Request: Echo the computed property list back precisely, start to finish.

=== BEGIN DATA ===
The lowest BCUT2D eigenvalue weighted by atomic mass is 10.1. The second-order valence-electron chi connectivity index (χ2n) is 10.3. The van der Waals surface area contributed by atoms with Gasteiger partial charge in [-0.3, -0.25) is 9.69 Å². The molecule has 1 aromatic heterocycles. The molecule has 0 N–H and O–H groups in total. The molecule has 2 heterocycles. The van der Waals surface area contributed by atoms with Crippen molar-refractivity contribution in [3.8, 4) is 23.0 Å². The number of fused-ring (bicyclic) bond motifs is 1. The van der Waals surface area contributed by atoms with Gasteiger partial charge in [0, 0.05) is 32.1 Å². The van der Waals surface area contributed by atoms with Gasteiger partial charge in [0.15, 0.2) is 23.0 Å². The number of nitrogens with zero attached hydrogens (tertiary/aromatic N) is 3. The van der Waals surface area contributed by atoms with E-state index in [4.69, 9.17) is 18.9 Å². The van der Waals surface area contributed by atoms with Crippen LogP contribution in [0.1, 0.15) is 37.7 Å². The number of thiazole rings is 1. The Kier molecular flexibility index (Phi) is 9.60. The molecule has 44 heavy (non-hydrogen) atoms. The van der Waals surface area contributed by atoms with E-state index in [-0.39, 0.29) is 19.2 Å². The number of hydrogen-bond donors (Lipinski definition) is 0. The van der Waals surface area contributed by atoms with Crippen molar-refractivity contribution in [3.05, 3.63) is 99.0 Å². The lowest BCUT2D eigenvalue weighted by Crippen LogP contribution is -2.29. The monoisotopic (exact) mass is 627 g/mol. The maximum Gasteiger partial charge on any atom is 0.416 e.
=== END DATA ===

The lowest BCUT2D eigenvalue weighted by atomic mass is 10.1. The second-order valence-electron chi connectivity index (χ2n) is 10.3. The van der Waals surface area contributed by atoms with Gasteiger partial charge in [-0.3, -0.25) is 9.69 Å². The molecule has 1 aromatic heterocycles. The molecule has 0 N–H and O–H groups in total. The molecule has 2 heterocycles. The van der Waals surface area contributed by atoms with Crippen molar-refractivity contribution in [3.8, 4) is 23.0 Å². The number of fused-ring (bicyclic) bond motifs is 1. The van der Waals surface area contributed by atoms with Gasteiger partial charge in [0, 0.05) is 32.1 Å². The van der Waals surface area contributed by atoms with Gasteiger partial charge in [0.15, 0.2) is 23.0 Å². The number of nitrogens with zero attached hydrogens (tertiary/aromatic N) is 3. The van der Waals surface area contributed by atoms with E-state index in [4.69, 9.17) is 18.9 Å². The van der Waals surface area contributed by atoms with Crippen LogP contribution in [0.1, 0.15) is 37.7 Å². The number of thiazole rings is 1. The Kier molecular flexibility index (Phi) is 9.60. The molecule has 44 heavy (non-hydrogen) atoms. The van der Waals surface area contributed by atoms with E-state index in [-0.39, 0.29) is 19.2 Å². The number of hydrogen-bond donors (Lipinski definition) is 0. The van der Waals surface area contributed by atoms with Crippen molar-refractivity contribution in [3.05, 3.63) is 99.0 Å². The lowest BCUT2D eigenvalue weighted by Crippen LogP contribution is -2.29. The monoisotopic (exact) mass is 627 g/mol. The maximum Gasteiger partial charge on any atom is 0.416 e.